Second Xbox update in September automatically deletes captures after 90 days, makes it easier to back them up

Xbox logo on a red background.
(Image credit: Windows Central)

What you need to know

  • Xbox revealed that a brand new game capture policy goes into effect as of today. 
  • With this change, game captures are deleted after 90 days but it's also now easier to backup captures with OneDrive.
  • You can easily check the status of your captures from the Captures App on your Xbox. 

Microsoft revealed a brand new policy for Xbox screen captures via the Xbox Wire blog page, in which it was explained that Xbox automatically deletes captures after 90 days, but also makes it easier to back them up with One Drive. 

"Starting today we’re updating the way the Xbox network retains game captures. Game captures stored on the Xbox network will be deleted after 90 days... Alongside this new retention approach, we’re making it easier than ever to back up all your game captures to either OneDrive or an external storage device of your choice."

It's now a lot easier to back up Xbox screen captures onto OneDrive. (Image credit: Microsoft)

OneDrive is Microsoft's file hosting service similar to Google Drive or Dropbox, where people pay for storage plans in order to keep documents, images, and other files stored on the cloud. 

The process for backing up Xbox screenshots to OneDrive is a simple one.

  1. Press the Xbox button
  2. Go to My Games & apps.
  3. Select See all
  4. Now select Apps.
  5. Follow that up by clicking on Captures.
  6. Finally, select Tell me more and you'll be taken to a screen where you can change settings so that Xbox automatically backs up your screenshots and captures to OneDrive.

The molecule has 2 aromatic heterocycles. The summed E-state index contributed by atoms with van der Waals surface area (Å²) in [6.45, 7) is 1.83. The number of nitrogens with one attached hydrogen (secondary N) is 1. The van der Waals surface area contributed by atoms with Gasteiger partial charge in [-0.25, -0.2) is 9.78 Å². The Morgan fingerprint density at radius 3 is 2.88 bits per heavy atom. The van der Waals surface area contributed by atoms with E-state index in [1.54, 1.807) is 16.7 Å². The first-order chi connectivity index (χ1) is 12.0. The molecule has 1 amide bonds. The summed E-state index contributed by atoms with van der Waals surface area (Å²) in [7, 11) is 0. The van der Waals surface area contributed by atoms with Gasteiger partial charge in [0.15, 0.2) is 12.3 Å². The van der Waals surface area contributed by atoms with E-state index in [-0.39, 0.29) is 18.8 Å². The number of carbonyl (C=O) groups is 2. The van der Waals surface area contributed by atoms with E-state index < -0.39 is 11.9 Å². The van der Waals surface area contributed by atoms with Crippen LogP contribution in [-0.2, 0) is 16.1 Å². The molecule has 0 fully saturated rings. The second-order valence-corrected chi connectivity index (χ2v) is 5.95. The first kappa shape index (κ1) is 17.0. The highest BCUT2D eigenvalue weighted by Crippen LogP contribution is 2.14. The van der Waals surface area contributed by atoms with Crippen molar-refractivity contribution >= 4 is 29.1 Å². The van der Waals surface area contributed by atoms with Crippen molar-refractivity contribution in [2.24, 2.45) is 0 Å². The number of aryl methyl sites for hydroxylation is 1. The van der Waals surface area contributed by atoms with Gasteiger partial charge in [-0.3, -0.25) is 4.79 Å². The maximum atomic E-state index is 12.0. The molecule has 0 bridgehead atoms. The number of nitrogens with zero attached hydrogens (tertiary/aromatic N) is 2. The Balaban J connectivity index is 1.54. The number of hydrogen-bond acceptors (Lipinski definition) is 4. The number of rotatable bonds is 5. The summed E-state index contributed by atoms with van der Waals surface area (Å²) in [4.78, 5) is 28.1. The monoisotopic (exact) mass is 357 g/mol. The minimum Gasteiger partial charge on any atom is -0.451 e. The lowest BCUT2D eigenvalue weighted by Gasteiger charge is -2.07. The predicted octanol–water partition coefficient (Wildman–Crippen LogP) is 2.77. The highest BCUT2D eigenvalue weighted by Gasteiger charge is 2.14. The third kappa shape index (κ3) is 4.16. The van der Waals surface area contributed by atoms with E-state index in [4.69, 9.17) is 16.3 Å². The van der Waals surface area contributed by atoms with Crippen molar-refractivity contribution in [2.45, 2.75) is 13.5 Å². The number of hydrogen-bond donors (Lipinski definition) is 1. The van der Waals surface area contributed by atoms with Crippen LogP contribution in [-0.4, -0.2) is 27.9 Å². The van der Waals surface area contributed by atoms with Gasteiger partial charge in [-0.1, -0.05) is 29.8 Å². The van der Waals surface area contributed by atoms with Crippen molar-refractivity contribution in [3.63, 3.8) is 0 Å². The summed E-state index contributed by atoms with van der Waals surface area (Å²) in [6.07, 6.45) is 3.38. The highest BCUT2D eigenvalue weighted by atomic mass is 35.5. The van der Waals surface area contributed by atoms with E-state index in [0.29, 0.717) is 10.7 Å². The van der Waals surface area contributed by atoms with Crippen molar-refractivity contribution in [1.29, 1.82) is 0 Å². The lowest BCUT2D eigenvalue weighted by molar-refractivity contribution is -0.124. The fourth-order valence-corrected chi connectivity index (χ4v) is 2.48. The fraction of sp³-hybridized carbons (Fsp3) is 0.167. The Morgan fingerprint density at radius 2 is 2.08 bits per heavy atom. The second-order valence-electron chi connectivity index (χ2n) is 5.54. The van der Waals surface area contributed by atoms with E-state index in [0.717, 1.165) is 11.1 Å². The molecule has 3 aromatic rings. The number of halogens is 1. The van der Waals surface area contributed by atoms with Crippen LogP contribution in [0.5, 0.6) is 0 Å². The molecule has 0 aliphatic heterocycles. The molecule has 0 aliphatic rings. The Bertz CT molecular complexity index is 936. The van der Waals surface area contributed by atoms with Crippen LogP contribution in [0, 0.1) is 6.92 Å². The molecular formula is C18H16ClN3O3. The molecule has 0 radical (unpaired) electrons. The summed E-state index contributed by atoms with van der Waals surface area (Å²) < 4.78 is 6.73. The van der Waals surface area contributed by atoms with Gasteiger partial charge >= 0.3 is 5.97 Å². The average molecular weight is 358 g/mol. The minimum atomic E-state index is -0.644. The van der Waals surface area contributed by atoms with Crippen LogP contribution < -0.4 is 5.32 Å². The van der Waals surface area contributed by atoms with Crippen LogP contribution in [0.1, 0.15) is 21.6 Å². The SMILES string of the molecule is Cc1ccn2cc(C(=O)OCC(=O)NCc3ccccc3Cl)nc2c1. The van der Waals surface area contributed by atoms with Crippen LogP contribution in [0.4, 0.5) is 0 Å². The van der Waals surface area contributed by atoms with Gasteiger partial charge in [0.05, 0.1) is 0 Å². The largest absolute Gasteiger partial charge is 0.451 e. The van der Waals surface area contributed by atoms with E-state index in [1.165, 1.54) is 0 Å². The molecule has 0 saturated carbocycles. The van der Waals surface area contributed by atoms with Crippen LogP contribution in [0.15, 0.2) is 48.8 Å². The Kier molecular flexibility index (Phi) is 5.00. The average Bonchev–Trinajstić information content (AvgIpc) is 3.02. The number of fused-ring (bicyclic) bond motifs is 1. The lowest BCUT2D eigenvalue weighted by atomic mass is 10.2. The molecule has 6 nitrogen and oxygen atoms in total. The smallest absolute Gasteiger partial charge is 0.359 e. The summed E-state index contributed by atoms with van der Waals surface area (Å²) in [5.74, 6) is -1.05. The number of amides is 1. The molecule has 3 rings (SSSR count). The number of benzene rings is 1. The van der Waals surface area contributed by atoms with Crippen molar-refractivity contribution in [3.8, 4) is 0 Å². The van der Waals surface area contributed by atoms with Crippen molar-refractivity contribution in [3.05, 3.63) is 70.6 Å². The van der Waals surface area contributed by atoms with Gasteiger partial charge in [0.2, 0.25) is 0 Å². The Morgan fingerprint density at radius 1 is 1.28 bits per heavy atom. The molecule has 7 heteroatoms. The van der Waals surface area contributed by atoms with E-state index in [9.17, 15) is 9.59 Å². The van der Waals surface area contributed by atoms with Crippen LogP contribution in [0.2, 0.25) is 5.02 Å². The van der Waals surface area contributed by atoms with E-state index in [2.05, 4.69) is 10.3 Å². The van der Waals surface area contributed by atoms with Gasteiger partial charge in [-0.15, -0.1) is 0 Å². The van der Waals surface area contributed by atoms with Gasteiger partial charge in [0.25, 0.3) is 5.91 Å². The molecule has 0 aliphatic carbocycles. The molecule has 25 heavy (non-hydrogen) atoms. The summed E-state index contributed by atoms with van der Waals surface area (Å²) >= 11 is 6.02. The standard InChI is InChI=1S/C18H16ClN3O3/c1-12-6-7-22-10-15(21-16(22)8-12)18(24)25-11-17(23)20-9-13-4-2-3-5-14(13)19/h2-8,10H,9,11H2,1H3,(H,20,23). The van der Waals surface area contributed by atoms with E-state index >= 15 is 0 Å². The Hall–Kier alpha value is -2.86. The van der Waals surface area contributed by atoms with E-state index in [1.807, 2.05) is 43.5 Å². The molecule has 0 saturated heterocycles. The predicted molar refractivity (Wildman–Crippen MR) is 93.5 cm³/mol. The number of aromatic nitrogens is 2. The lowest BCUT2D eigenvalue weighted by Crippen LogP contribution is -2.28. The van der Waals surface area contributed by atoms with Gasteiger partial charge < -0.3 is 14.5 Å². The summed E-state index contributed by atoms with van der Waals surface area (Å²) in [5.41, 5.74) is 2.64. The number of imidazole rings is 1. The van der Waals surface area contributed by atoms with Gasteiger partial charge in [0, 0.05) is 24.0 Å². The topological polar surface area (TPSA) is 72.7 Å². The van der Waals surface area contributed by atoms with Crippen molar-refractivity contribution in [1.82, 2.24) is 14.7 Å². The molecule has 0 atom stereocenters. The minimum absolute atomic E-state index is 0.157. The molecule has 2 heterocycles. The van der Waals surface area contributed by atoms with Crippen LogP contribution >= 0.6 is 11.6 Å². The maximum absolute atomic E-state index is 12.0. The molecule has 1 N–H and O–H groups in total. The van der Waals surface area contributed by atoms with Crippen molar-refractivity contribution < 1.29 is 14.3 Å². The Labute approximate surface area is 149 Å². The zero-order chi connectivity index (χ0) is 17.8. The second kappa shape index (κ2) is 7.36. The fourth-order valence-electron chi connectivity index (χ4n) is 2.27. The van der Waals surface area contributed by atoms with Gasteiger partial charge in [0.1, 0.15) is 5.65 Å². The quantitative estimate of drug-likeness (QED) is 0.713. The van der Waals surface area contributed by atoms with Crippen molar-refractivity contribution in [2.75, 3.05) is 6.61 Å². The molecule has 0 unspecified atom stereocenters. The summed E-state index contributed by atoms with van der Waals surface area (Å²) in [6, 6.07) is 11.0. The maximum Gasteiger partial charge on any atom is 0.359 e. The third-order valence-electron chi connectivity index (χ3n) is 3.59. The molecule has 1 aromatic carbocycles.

Once this is all set up, you won't have to worry about your captures getting deleted as they will be accessible on OneDrive while also clearing room on your Xbox. You can always check the status of your capture backups by opening the Captures app and looking to see which ones have an indicator explaining that they will be deleted soon. 

Windows Central's take

Xbox Series X|S doesn't have a very good screen capture feature. (Image credit: Windows Central)

Of all of the mainstream game console companies, Xbox has one of the very worst screen capture features. The software doesn't immediately take a screenshot when you press the button, the interface is clunky, and sharing options are limited. Things are a little better thanks to this new screen capture policy, but the change also causes some new frustrations.

I take hundreds of screenshots and captures on my Xbox each day, some for work and some for my own enjoyment. Due to the fact that I cover video games, I often dive back into my library of older screenshots to find the perfect pictures for articles and other content, sometimes months after I've played a game.  

Making it so that these images immediately get deleted off my console after 90 days is frustrating for me because this forces me to set up the automatic OneDrive backup, which will, in turn, make me run out of OneDrive space relatively quickly. So now I'll soon be forced to face a new problem of either needing to clean up my screenshots or upgrading my OneDrive storage payment — both of which are tedious or annoying in their own way. 

Xbox still has a long way to go before its capture feature is what it should be in this day and age. I love that automatic OneDrive backups are now possible, but it would have been better if it was an optional feature rather than more of a mandatory one for keeping your screenshots. As it its, it might cause more hassle for people trying to keep up a collection of screenshots from the best Xbox games.  

Rebecca Spear
Editor and Reviewer

Self-professed gaming geek, Rebecca Spear, is one of Windows Central's editors and reviewers with a focus on gaming handhelds, PC gaming, and laptops. When she isn't checking out the latest games on Xbox Game Pass, PC, ROG Ally, or Steam Deck; she can be found digital drawing with a Wacom tablet. She's written thousands of articles with everything from editorials, reviews, previews, features, previews, and hardware reviews over the last few years. If you need information about anything gaming-related, her articles can help you out. She also loves testing game accessories and any new tech on the market. You can follow her @rrspear on X (formerly Twitter).